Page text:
- San Francisco is limiting how much food delivery companies can charge local restaurants during the COVID-19 public health emergency.
- Third-party delivery platforms such as UberEats and DoorDash can temporarily charge no more than 15% commission.
- The effort is to help local businesses stay afloat as the coronavirus and government orders for nonessential businesses to close keep people indoors.
- San Francisco’s bar and restaurant industries have been slammed since the city’s shelter-in-place order went into effect on March 17.
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San Francisco is limiting how much third-party delivery platforms can charge local restaurants during the COVID-19 pandemic.
The office of Mayor London Breed announced Friday that third-party delivery companies, which includes the likes of DoorDash, UberEats, and Grubhub, can charge restaurants no more than 15% commission. The temporary cap will be enforced throughout the state of emergency issued on February 25, or until restaurants can resume serving dine-in customers.
The effort is to help support local businesses as the pandemic and government orders to close nonessential businesses keep would-be patrons inside their homes.
“Restaurants across San Francisco are struggling to stay open. In these tough financial circumstances, every dollar counts and can make the difference between a restaurant staying open, or shuttering. It can make the difference between staying afloat or needing to lay-off staff,” Breed said in the press release.
Third-party delivery platforms usually charge restaurants anywhere between 20 to 30% per order for commission. As the world has almost entirely shutdown amid the coronavirus pandemic, delivery companies have heralded themselves as the saving grace for restaurants struggling to adapt as deliveries become their primary form of business. The low-contact nature of food delivery has also become more viable as health officials stress the importance of social distancing to curb the spread of the virus.
But the high commission fees have made it difficult for small businesses to turn a profit and maintain healthy margins, and that’s been an issue long before the pandemic took hold.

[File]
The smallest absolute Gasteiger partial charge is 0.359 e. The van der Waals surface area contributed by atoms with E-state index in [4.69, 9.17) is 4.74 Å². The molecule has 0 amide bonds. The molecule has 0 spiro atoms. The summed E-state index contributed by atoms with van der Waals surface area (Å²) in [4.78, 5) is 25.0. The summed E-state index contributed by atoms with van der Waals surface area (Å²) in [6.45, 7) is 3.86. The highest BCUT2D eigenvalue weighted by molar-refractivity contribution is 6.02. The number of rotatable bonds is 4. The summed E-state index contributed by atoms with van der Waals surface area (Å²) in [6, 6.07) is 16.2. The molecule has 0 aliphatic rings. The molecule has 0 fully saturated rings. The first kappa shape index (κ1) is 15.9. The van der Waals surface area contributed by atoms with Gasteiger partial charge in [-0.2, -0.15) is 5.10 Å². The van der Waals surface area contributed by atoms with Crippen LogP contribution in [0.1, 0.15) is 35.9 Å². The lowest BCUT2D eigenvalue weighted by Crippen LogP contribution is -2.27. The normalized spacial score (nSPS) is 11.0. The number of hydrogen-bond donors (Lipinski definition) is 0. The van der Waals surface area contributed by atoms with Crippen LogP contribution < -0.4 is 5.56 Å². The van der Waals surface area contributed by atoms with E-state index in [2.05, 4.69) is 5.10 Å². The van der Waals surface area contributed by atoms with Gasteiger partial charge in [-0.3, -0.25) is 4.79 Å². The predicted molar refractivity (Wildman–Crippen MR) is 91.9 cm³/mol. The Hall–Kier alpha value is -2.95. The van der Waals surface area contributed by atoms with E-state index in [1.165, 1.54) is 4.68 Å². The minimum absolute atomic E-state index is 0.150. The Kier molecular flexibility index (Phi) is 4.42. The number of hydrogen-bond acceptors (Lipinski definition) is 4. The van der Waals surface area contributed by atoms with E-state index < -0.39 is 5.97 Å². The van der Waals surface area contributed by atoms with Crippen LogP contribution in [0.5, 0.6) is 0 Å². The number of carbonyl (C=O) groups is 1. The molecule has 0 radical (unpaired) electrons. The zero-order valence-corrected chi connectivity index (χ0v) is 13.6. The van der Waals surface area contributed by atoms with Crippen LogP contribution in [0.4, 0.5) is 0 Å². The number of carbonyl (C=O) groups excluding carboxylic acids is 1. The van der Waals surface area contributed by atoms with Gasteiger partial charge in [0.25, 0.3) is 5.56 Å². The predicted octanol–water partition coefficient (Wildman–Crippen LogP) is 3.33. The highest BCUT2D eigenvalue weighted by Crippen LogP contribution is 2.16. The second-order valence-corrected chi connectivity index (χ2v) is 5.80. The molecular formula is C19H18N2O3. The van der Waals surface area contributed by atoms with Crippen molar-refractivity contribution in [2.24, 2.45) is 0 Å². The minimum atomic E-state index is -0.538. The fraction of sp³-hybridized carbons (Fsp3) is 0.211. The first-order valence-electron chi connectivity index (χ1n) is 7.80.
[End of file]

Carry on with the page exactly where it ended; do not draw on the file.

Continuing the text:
Local business owners, such as San Francisco restaurant owner Simileoluwa Adebajo, have spoken out about how they believe these platforms are contributing to their plight amid plummeting business.
“The small businesses like mine over there in the corner, they’re not thinking about how the fees impact my kind of business,” Adebajo told the San Francisco Chronicle. “They don’t care about us.”
Some companies have made adjustments during the public health emergency. Grubhub, for example, has deferred commission fees from “qualified independent restaurants,” but has not waived or reduced them as The Guardian notes.
San Francisco-based Postmates announced on March 13 that it was also temporarily waiving commission fees for businesses in the San Francisco Bay Area, Los Angeles, Sacramento, and Detroit. But that policy affects new partners, not companies already on the app. UberEats similarly has waived activation fees for new partners, as has Doordash and its subsidiary, Caviar.
On Thursday, Doordash announced it was cutting commissions in half for its 150,000 local restaurant partners across the US, Canada, and Australia.
The cap introduced by the city of San Francisco would supersede the third-party delivery platforms commission policies for its San Francisco restaurant partners for the duration of the local emergency.
According to Mayor Breed’s press release, the Golden Gate Restaurant Association estimates that 30% to 50% of the city’s 4,000 restaurants are still operating and offering food delivery.
San Francisco’s restaurant and bar scenes are being slammed by the stay-at-home order, with layoffs ensuing and sales plummeting. Mayor Breed has introduced a number of ways to keep small businesses from going under, like ushering in a moratorium on commercial evictions, but business owners in the city don’t think that will be enough.
San Francisco bar owner Ben Bleimans told Eater SF that he believes about 50 percent of bars and restaurants are facing “existential destruction.”
“We all want to have the lights on and people employed and be open for the day of the victory parade,” Oakland business owner Matt Reagan told The Guardian. “But I think there’s going to be a lot fewer restaurants when that day comes – a lot of neighborhood staples that aren’t going to be able to make it through to the end.”
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